What is an Inflation-Linked Savings Bond (I Bond)
Inflation-linked savings bonds (I-bonds) are U.S. government-issued debt securities similar to regular savings bonds. They are notably different from Treasury Inflation Protected Securities (TIPS), although, like TIPS, the amount of interest paid adjusts based on the rate of inflation.
Unlike TIPS, inflation-linked savings bonds, also known as Series-I bonds are very low-risk investments typically sold to retail investors. Like traditional savings bonds, they are made available directly from the U.S. Treasury.
Like all savings bonds, Series-I bonds do not trade on a secondary market.
BREAKING DOWN Inflation-Linked Savings Bond (I Bond)
Inflation-linked savings bonds (I-bonds) are issued and backed by the U.S. government and have no default risk. The bonds sell for face value and pay the stated rate on the bond at maturity, typically 30 years after the date of purchase. I-bonds must be held for at least five years, otherwise a redemption penalty applies.
Not only do I- bonds not trade, they cannot be transferred. That is, they need to be redeemed by either the original purchaser, or that person's estate.
Because they have such a low default risk, series-I bonds typically pay very low rates of interest, relative to most other securities. However, like most municipal bonds, they are exempt from income tax. Interest on most other fixed-income securities is taxable.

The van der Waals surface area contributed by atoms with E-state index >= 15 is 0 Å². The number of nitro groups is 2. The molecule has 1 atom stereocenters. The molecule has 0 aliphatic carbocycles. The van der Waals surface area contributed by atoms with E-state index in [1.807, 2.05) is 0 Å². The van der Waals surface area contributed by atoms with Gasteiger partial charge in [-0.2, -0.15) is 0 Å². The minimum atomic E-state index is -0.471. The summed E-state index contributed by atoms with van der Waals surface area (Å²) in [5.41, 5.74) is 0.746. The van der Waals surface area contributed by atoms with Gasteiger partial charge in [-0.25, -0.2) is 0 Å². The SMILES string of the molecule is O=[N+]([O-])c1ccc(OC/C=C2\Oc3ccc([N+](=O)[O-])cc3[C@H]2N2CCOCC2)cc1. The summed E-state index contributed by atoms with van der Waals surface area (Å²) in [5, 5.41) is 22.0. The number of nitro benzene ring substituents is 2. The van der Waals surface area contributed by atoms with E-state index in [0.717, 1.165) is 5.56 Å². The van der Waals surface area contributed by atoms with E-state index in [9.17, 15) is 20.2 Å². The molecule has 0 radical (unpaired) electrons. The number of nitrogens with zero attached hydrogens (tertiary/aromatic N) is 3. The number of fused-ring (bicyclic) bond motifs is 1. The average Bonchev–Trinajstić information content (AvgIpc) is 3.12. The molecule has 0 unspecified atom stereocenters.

How I-Bonds Adjust For Inflation
Inflation-linked savings bonds are tied to the movements of the consumer price index - CPI, a longtime measure of inflation issued by the U.S. Bureau of Labor Statistics - BLS. It measures the price change of a basket of consumer goods over time, including food, consumer staples, medical care and transportation. It differs from so-called PCE inflation, which is the preferred inflation figure of the U.S. Federal Reserve. The PCE number tends to report a sightly lower inflation figure relative to CPI. The CPI figures ae released monthly, and the BLS tracks the results of CPI over time.
Advantages of Inflation-Linked Savings Bonds
Adjusting for inflation can result in higher returns for Series-I bonds over a 30-year period, relative to regular savings bonds. However, it's worth noting that Series I bonds do not work like TIPS, which actually pay more or less interest based on the movements of CPI. Rather, the fixed rate of interest paid on Series-I bonds is adjusted regularly, based on CPI inflation.
Series I-bonds also cannot lose value due to deflation or negative interest rates.